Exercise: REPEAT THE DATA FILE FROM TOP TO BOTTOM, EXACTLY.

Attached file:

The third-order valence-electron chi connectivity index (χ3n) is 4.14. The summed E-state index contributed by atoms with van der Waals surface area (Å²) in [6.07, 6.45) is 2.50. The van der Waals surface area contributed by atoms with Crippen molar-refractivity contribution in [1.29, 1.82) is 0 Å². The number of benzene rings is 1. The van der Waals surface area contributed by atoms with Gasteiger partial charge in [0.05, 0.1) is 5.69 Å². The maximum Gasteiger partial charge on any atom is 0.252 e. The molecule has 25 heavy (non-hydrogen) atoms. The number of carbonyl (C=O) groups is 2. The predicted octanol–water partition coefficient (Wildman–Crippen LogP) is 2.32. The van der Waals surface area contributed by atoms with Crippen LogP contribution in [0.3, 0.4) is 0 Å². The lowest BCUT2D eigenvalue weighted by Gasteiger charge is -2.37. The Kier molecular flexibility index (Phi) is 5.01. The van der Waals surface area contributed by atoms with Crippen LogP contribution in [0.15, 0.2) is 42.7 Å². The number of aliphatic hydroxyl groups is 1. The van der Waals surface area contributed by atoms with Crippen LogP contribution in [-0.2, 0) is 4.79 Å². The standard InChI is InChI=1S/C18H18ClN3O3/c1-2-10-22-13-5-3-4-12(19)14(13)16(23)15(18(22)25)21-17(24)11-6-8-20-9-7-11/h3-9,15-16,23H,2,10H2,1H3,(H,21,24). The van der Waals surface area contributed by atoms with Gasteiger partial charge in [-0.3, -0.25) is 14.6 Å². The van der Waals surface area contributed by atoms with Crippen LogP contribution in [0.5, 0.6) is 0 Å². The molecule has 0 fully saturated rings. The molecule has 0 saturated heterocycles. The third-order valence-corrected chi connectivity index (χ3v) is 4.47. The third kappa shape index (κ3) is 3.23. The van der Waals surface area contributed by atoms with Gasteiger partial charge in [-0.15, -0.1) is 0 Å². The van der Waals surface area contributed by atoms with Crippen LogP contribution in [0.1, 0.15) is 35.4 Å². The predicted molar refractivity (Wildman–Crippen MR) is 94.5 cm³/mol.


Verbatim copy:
The third-order valence-electron chi connectivity index (χ3n) is 4.14. The summed E-state index contributed by atoms with van der Waals surface area (Å²) in [6.07, 6.45) is 2.50. The van der Waals surface area contributed by atoms with Crippen molar-refractivity contribution in [1.29, 1.82) is 0 Å². The number of benzene rings is 1. The van der Waals surface area contributed by atoms with Gasteiger partial charge in [0.05, 0.1) is 5.69 Å². The maximum Gasteiger partial charge on any atom is 0.252 e. The molecule has 25 heavy (non-hydrogen) atoms. The number of carbonyl (C=O) groups is 2. The predicted octanol–water partition coefficient (Wildman–Crippen LogP) is 2.32. The van der Waals surface area contributed by atoms with Crippen LogP contribution in [0.3, 0.4) is 0 Å². The lowest BCUT2D eigenvalue weighted by Gasteiger charge is -2.37. The Kier molecular flexibility index (Phi) is 5.01. The van der Waals surface area contributed by atoms with Crippen LogP contribution in [0.15, 0.2) is 42.7 Å². The number of aliphatic hydroxyl groups is 1. The van der Waals surface area contributed by atoms with Crippen LogP contribution in [-0.2, 0) is 4.79 Å². The standard InChI is InChI=1S/C18H18ClN3O3/c1-2-10-22-13-5-3-4-12(19)14(13)16(23)15(18(22)25)21-17(24)11-6-8-20-9-7-11/h3-9,15-16,23H,2,10H2,1H3,(H,21,24). The van der Waals surface area contributed by atoms with Gasteiger partial charge in [-0.3, -0.25) is 14.6 Å². The van der Waals surface area contributed by atoms with Crippen LogP contribution in [0.5, 0.6) is 0 Å². The molecule has 0 fully saturated rings. The molecule has 0 saturated heterocycles. The third-order valence-corrected chi connectivity index (χ3v) is 4.47. The third kappa shape index (κ3) is 3.23. The van der Waals surface area contributed by atoms with Gasteiger partial charge in [-0.15, -0.1) is 0 Å². The van der Waals surface area contributed by atoms with Crippen LogP contribution in [0.1, 0.15) is 35.4 Å². The predicted molar refractivity (Wildman–Crippen MR) is 94.5 cm³/mol.